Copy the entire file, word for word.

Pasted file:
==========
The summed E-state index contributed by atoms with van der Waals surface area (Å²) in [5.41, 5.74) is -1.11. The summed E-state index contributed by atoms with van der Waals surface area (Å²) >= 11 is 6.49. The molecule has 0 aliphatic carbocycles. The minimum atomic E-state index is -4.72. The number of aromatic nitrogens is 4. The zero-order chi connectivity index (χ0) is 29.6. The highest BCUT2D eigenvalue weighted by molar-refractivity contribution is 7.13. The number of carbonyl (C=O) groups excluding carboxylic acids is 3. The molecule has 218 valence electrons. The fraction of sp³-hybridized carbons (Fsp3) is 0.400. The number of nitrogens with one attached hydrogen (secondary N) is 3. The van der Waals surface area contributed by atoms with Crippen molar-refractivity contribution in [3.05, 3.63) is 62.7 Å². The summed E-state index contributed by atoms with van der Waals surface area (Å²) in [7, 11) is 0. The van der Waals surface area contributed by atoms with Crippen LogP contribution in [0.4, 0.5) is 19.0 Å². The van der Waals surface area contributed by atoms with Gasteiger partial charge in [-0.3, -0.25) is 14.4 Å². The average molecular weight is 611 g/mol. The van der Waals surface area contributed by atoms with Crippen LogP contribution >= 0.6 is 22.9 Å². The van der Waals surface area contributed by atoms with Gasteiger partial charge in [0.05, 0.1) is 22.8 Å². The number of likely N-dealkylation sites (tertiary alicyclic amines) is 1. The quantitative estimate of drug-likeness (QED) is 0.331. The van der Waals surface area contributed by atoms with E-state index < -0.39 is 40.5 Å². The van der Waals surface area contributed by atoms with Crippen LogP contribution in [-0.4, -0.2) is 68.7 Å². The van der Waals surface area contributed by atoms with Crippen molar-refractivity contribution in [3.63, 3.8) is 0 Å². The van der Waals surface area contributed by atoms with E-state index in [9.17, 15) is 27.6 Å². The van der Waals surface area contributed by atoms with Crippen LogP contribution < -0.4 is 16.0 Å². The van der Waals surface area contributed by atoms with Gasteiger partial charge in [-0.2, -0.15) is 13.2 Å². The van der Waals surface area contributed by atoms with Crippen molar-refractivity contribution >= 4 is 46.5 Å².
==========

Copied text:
The summed E-state index contributed by atoms with van der Waals surface area (Å²) in [5.41, 5.74) is -1.11. The summed E-state index contributed by atoms with van der Waals surface area (Å²) >= 11 is 6.49. The molecule has 0 aliphatic carbocycles. The minimum atomic E-state index is -4.72. The number of aromatic nitrogens is 4. The zero-order chi connectivity index (χ0) is 29.6. The highest BCUT2D eigenvalue weighted by molar-refractivity contribution is 7.13. The number of carbonyl (C=O) groups excluding carboxylic acids is 3. The molecule has 218 valence electrons. The fraction of sp³-hybridized carbons (Fsp3) is 0.400. The number of nitrogens with one attached hydrogen (secondary N) is 3. The van der Waals surface area contributed by atoms with Crippen molar-refractivity contribution in [3.05, 3.63) is 62.7 Å². The summed E-state index contributed by atoms with van der Waals surface area (Å²) in [7, 11) is 0. The van der Waals surface area contributed by atoms with Crippen LogP contribution in [0.4, 0.5) is 19.0 Å². The van der Waals surface area contributed by atoms with Gasteiger partial charge in [-0.3, -0.25) is 14.4 Å². The average molecular weight is 611 g/mol. The van der Waals surface area contributed by atoms with Crippen LogP contribution >= 0.6 is 22.9 Å². The van der Waals surface area contributed by atoms with Gasteiger partial charge in [0.05, 0.1) is 22.8 Å². The number of likely N-dealkylation sites (tertiary alicyclic amines) is 1. The quantitative estimate of drug-likeness (QED) is 0.331. The van der Waals surface area contributed by atoms with E-state index < -0.39 is 40.5 Å². The van der Waals surface area contributed by atoms with Crippen LogP contribution in [-0.4, -0.2) is 68.7 Å². The van der Waals surface area contributed by atoms with Crippen molar-refractivity contribution in [3.63, 3.8) is 0 Å². The van der Waals surface area contributed by atoms with E-state index in [9.17, 15) is 27.6 Å². The van der Waals surface area contributed by atoms with Crippen LogP contribution < -0.4 is 16.0 Å². The van der Waals surface area contributed by atoms with Gasteiger partial charge in [-0.2, -0.15) is 13.2 Å². The van der Waals surface area contributed by atoms with Crippen molar-refractivity contribution >= 4 is 46.5 Å².